Recovery, Renewal, Resilience

Lessons for Resilience

Consider the role of young people in reducing and responding to disaster risk

A recent study found that the Canadian disaster news media framed young people in five different ways: “1. the vulnerable status of youth; 2. youth as passive bystanders; 3. children as a burden on adults; 4. youth as active agents; and 5. youth as a ‘legitimizing criteria’ in disaster response” (where certain response and recovery resources/actions are prioritized to enable young people to “bounce back” following crisis). The findings of this research highlight a need to shift the narrative and change how young people are framed in emergencies, to recognise their assets and potential roles in disaster risk reduction, emergency response and recovery efforts. Consider:

  • Meaningful, inclusive, collaborative and creative strategies to engage young people in all stages of disaster risk and risk management, e.g. Colombia: The school of our dreams where young people create music videos to teach others about the value of protective and protected schools:
    • Enable “Self-driven participation” (youth-owned and led engagement) where young people take ownership and identify risks, and manage the process and outcomes, supported by adults when necessary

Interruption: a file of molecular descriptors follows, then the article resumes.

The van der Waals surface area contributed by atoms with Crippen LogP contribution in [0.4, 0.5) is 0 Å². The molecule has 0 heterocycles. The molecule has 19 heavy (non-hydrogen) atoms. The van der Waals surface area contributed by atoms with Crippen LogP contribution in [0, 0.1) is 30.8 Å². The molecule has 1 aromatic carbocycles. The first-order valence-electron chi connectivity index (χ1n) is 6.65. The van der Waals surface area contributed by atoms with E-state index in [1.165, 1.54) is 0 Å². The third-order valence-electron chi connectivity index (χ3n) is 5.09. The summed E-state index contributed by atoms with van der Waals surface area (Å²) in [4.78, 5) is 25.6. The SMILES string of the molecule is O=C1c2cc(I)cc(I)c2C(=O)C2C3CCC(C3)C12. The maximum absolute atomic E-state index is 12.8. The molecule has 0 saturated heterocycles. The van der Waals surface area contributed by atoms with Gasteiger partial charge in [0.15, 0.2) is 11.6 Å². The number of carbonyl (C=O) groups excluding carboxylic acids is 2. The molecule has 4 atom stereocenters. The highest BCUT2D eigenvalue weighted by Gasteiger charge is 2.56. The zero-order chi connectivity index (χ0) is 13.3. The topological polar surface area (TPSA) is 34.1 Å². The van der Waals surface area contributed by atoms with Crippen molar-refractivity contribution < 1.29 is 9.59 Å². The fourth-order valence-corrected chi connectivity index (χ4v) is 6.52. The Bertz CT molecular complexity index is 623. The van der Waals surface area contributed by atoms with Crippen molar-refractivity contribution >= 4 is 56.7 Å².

• Establish “Collaborative participation” (adult-owned and youth-led engagement) where adults establish collaboration and invite young people to support the identification of issues. Partnerships are established between adults and young people in a form of “inter-generational collaboration”, a partnership which allows young people to increase their levels of self-directed action over time
  • In the Philippines, children are participating in “school-watching programmes” where they gather information about risks that can be addressed by local school authorities. The children create hazard maps which can be shared to educate other students on risk and safety information
  • Recognise the role of young people in creating resilience in communities, e.g. Injuv (The National Youth Institute in Chile) who focus on ways in which young people can be involved, activated and mobilised in emergency response during crisis. They have been working to establish and ecosystem of permanent local youth volunteers, and connect young volunteers directly with voluntary organisations through an online volunteer platform (Transform Country Network)
  • Utilize the media to amplify the voices and efforts of young people as catalysts for change in their communities, to create a platform through which young people can share their ideas, opinions and concerns
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